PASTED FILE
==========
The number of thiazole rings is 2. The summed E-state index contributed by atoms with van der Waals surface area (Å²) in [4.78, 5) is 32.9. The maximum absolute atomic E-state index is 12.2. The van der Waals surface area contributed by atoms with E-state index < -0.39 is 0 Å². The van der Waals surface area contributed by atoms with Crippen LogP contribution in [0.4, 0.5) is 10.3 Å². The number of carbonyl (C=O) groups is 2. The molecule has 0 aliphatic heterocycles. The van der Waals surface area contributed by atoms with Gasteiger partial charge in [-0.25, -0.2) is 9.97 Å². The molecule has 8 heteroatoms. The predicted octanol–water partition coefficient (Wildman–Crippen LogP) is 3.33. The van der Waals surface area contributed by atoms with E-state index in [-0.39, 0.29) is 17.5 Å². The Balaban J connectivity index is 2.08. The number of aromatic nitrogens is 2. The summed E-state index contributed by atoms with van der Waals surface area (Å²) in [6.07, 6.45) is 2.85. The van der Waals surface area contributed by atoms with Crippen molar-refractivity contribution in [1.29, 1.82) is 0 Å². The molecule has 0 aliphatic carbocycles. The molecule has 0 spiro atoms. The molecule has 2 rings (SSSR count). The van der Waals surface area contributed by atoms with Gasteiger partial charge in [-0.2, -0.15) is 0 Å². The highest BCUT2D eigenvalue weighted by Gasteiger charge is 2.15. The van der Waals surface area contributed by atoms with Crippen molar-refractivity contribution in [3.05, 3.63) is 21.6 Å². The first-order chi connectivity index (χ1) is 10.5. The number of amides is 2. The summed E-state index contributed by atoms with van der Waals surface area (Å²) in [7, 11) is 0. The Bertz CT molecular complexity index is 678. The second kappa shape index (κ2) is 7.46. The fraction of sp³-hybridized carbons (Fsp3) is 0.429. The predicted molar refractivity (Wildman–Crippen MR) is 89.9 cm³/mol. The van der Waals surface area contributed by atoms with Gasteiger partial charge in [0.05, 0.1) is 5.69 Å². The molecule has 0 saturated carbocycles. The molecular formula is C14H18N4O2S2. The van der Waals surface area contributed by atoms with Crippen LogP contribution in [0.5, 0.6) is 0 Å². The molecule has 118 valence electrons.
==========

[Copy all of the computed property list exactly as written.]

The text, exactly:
The number of thiazole rings is 2. The summed E-state index contributed by atoms with van der Waals surface area (Å²) in [4.78, 5) is 32.9. The maximum absolute atomic E-state index is 12.2. The van der Waals surface area contributed by atoms with E-state index < -0.39 is 0 Å². The van der Waals surface area contributed by atoms with Crippen LogP contribution in [0.4, 0.5) is 10.3 Å². The number of carbonyl (C=O) groups is 2. The molecule has 0 aliphatic heterocycles. The van der Waals surface area contributed by atoms with Gasteiger partial charge in [-0.25, -0.2) is 9.97 Å². The molecule has 8 heteroatoms. The predicted octanol–water partition coefficient (Wildman–Crippen LogP) is 3.33. The van der Waals surface area contributed by atoms with E-state index in [-0.39, 0.29) is 17.5 Å². The Balaban J connectivity index is 2.08. The number of aromatic nitrogens is 2. The summed E-state index contributed by atoms with van der Waals surface area (Å²) in [6.07, 6.45) is 2.85. The van der Waals surface area contributed by atoms with Crippen molar-refractivity contribution in [1.29, 1.82) is 0 Å². The molecule has 0 aliphatic carbocycles. The molecule has 0 spiro atoms. The molecule has 2 rings (SSSR count). The van der Waals surface area contributed by atoms with Gasteiger partial charge in [-0.2, -0.15) is 0 Å². The highest BCUT2D eigenvalue weighted by Gasteiger charge is 2.15. The van der Waals surface area contributed by atoms with Crippen molar-refractivity contribution in [3.05, 3.63) is 21.6 Å². The first-order chi connectivity index (χ1) is 10.5. The number of amides is 2. The summed E-state index contributed by atoms with van der Waals surface area (Å²) in [7, 11) is 0. The Bertz CT molecular complexity index is 678. The second kappa shape index (κ2) is 7.46. The fraction of sp³-hybridized carbons (Fsp3) is 0.429. The predicted molar refractivity (Wildman–Crippen MR) is 89.9 cm³/mol. The van der Waals surface area contributed by atoms with Gasteiger partial charge in [0.05, 0.1) is 5.69 Å². The molecule has 0 saturated carbocycles. The molecular formula is C14H18N4O2S2. The van der Waals surface area contributed by atoms with Crippen LogP contribution in [0.5, 0.6) is 0 Å². The molecule has 118 valence electrons.